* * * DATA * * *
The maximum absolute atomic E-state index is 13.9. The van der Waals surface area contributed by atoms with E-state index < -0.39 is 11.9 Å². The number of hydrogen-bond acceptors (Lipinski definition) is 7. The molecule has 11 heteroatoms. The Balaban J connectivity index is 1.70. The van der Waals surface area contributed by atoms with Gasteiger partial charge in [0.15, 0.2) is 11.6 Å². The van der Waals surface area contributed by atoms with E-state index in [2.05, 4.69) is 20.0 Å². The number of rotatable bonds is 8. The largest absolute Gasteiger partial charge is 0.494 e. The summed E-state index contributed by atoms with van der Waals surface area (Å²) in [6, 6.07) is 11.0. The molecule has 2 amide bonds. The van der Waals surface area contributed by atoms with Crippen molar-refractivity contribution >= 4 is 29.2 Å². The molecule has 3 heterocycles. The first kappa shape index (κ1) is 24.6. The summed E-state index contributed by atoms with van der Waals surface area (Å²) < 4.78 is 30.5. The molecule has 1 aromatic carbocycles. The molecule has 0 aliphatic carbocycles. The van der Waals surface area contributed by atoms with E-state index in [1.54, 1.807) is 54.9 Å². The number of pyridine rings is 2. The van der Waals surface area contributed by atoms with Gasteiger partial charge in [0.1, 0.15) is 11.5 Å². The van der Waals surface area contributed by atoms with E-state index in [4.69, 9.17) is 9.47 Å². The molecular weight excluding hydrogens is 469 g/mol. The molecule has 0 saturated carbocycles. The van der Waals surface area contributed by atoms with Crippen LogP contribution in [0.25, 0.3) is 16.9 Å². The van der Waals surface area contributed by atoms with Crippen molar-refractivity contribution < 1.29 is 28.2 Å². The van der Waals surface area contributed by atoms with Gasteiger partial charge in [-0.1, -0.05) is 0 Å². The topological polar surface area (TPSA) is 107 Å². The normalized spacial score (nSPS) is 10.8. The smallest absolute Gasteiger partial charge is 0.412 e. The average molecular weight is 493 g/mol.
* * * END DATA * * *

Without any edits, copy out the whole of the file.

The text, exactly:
The maximum absolute atomic E-state index is 13.9. The van der Waals surface area contributed by atoms with E-state index < -0.39 is 11.9 Å². The number of hydrogen-bond acceptors (Lipinski definition) is 7. The molecule has 11 heteroatoms. The Balaban J connectivity index is 1.70. The van der Waals surface area contributed by atoms with Gasteiger partial charge in [0.15, 0.2) is 11.6 Å². The van der Waals surface area contributed by atoms with E-state index in [2.05, 4.69) is 20.0 Å². The number of rotatable bonds is 8. The largest absolute Gasteiger partial charge is 0.494 e. The summed E-state index contributed by atoms with van der Waals surface area (Å²) in [6, 6.07) is 11.0. The molecule has 2 amide bonds. The van der Waals surface area contributed by atoms with Crippen molar-refractivity contribution >= 4 is 29.2 Å². The molecule has 3 heterocycles. The first kappa shape index (κ1) is 24.6. The summed E-state index contributed by atoms with van der Waals surface area (Å²) < 4.78 is 30.5. The molecule has 1 aromatic carbocycles. The molecule has 0 aliphatic carbocycles. The van der Waals surface area contributed by atoms with E-state index in [1.54, 1.807) is 54.9 Å². The number of pyridine rings is 2. The van der Waals surface area contributed by atoms with Gasteiger partial charge in [0.1, 0.15) is 11.5 Å². The van der Waals surface area contributed by atoms with E-state index in [4.69, 9.17) is 9.47 Å². The molecular weight excluding hydrogens is 469 g/mol. The molecule has 0 saturated carbocycles. The van der Waals surface area contributed by atoms with Crippen LogP contribution in [0.25, 0.3) is 16.9 Å². The van der Waals surface area contributed by atoms with Crippen molar-refractivity contribution < 1.29 is 28.2 Å². The van der Waals surface area contributed by atoms with Gasteiger partial charge in [-0.1, -0.05) is 0 Å². The topological polar surface area (TPSA) is 107 Å². The normalized spacial score (nSPS) is 10.8. The smallest absolute Gasteiger partial charge is 0.412 e. The average molecular weight is 493 g/mol.